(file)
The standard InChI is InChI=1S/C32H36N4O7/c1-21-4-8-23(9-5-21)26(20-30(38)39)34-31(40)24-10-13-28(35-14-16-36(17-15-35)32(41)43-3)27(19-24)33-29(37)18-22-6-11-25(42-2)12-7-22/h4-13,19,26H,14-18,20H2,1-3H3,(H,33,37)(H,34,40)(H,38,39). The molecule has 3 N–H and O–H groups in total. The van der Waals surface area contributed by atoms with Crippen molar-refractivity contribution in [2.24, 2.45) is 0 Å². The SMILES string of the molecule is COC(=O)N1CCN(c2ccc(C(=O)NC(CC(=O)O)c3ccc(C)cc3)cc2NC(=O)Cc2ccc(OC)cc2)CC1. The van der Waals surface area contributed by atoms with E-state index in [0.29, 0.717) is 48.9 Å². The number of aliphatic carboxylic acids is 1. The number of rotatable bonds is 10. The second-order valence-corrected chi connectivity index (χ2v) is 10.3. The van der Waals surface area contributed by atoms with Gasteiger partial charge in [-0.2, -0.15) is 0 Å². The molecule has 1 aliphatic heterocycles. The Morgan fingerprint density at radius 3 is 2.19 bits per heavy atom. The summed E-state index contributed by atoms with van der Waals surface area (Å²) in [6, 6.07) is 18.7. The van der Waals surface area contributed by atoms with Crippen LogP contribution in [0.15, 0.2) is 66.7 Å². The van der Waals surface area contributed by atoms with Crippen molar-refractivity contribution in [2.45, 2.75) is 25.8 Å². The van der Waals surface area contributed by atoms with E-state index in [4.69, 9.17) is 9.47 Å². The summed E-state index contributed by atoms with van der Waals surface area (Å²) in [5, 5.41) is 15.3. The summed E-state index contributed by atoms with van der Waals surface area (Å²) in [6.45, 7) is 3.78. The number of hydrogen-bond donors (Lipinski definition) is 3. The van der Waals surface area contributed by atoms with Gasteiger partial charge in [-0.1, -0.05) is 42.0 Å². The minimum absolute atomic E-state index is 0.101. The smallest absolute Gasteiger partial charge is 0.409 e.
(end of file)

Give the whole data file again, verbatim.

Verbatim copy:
The standard InChI is InChI=1S/C32H36N4O7/c1-21-4-8-23(9-5-21)26(20-30(38)39)34-31(40)24-10-13-28(35-14-16-36(17-15-35)32(41)43-3)27(19-24)33-29(37)18-22-6-11-25(42-2)12-7-22/h4-13,19,26H,14-18,20H2,1-3H3,(H,33,37)(H,34,40)(H,38,39). The molecule has 3 N–H and O–H groups in total. The van der Waals surface area contributed by atoms with Crippen molar-refractivity contribution in [2.24, 2.45) is 0 Å². The SMILES string of the molecule is COC(=O)N1CCN(c2ccc(C(=O)NC(CC(=O)O)c3ccc(C)cc3)cc2NC(=O)Cc2ccc(OC)cc2)CC1. The van der Waals surface area contributed by atoms with E-state index in [0.29, 0.717) is 48.9 Å². The number of aliphatic carboxylic acids is 1. The number of rotatable bonds is 10. The second-order valence-corrected chi connectivity index (χ2v) is 10.3. The van der Waals surface area contributed by atoms with Gasteiger partial charge in [-0.2, -0.15) is 0 Å². The molecule has 1 aliphatic heterocycles. The Morgan fingerprint density at radius 3 is 2.19 bits per heavy atom. The summed E-state index contributed by atoms with van der Waals surface area (Å²) in [6, 6.07) is 18.7. The van der Waals surface area contributed by atoms with Crippen LogP contribution in [0.15, 0.2) is 66.7 Å². The van der Waals surface area contributed by atoms with Crippen molar-refractivity contribution in [2.45, 2.75) is 25.8 Å². The van der Waals surface area contributed by atoms with E-state index in [4.69, 9.17) is 9.47 Å². The summed E-state index contributed by atoms with van der Waals surface area (Å²) in [5, 5.41) is 15.3. The summed E-state index contributed by atoms with van der Waals surface area (Å²) in [6.45, 7) is 3.78. The number of hydrogen-bond donors (Lipinski definition) is 3. The van der Waals surface area contributed by atoms with Gasteiger partial charge in [-0.1, -0.05) is 42.0 Å². The minimum absolute atomic E-state index is 0.101. The smallest absolute Gasteiger partial charge is 0.409 e.